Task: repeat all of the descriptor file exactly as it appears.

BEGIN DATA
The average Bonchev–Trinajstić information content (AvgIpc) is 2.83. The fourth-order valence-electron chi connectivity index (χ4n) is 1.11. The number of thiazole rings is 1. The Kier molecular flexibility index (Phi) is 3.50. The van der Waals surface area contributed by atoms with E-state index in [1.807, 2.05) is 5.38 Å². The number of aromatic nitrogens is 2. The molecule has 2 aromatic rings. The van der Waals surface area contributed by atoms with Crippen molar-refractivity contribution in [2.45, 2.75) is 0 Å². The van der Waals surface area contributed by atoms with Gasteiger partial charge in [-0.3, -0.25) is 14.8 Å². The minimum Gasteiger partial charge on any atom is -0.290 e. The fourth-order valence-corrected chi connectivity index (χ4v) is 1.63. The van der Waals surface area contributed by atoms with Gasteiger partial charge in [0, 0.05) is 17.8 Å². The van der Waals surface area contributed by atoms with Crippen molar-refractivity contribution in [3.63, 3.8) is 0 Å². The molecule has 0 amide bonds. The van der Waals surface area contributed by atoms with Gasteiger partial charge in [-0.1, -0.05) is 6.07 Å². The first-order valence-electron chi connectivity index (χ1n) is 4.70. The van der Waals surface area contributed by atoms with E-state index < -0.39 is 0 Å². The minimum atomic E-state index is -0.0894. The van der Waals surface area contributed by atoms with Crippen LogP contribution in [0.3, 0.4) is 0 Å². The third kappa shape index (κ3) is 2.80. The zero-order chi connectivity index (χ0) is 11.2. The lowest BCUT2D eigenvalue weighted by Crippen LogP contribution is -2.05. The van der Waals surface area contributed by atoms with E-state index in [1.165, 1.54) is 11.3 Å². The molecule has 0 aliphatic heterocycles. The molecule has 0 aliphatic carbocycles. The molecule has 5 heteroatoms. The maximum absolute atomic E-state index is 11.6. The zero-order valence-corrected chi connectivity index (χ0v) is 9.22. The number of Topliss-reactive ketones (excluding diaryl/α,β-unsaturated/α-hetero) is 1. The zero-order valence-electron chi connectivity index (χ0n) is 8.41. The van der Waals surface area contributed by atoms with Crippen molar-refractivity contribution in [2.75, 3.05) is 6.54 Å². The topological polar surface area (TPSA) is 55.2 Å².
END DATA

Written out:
The average Bonchev–Trinajstić information content (AvgIpc) is 2.83. The fourth-order valence-electron chi connectivity index (χ4n) is 1.11. The number of thiazole rings is 1. The Kier molecular flexibility index (Phi) is 3.50. The van der Waals surface area contributed by atoms with E-state index in [1.807, 2.05) is 5.38 Å². The number of aromatic nitrogens is 2. The molecule has 2 aromatic rings. The van der Waals surface area contributed by atoms with Crippen molar-refractivity contribution in [2.45, 2.75) is 0 Å². The van der Waals surface area contributed by atoms with Gasteiger partial charge in [-0.3, -0.25) is 14.8 Å². The minimum Gasteiger partial charge on any atom is -0.290 e. The fourth-order valence-corrected chi connectivity index (χ4v) is 1.63. The van der Waals surface area contributed by atoms with Gasteiger partial charge in [0, 0.05) is 17.8 Å². The van der Waals surface area contributed by atoms with Crippen molar-refractivity contribution in [3.63, 3.8) is 0 Å². The molecule has 0 amide bonds. The van der Waals surface area contributed by atoms with Gasteiger partial charge in [-0.1, -0.05) is 6.07 Å². The first-order valence-electron chi connectivity index (χ1n) is 4.70. The van der Waals surface area contributed by atoms with E-state index < -0.39 is 0 Å². The minimum atomic E-state index is -0.0894. The van der Waals surface area contributed by atoms with Crippen LogP contribution in [0.3, 0.4) is 0 Å². The third kappa shape index (κ3) is 2.80. The zero-order chi connectivity index (χ0) is 11.2. The lowest BCUT2D eigenvalue weighted by Crippen LogP contribution is -2.05. The van der Waals surface area contributed by atoms with E-state index in [1.165, 1.54) is 11.3 Å². The molecule has 0 aliphatic heterocycles. The molecule has 0 aliphatic carbocycles. The molecule has 5 heteroatoms. The maximum absolute atomic E-state index is 11.6. The zero-order valence-corrected chi connectivity index (χ0v) is 9.22. The number of Topliss-reactive ketones (excluding diaryl/α,β-unsaturated/α-hetero) is 1. The zero-order valence-electron chi connectivity index (χ0n) is 8.41. The van der Waals surface area contributed by atoms with Crippen molar-refractivity contribution in [2.75, 3.05) is 6.54 Å². The topological polar surface area (TPSA) is 55.2 Å².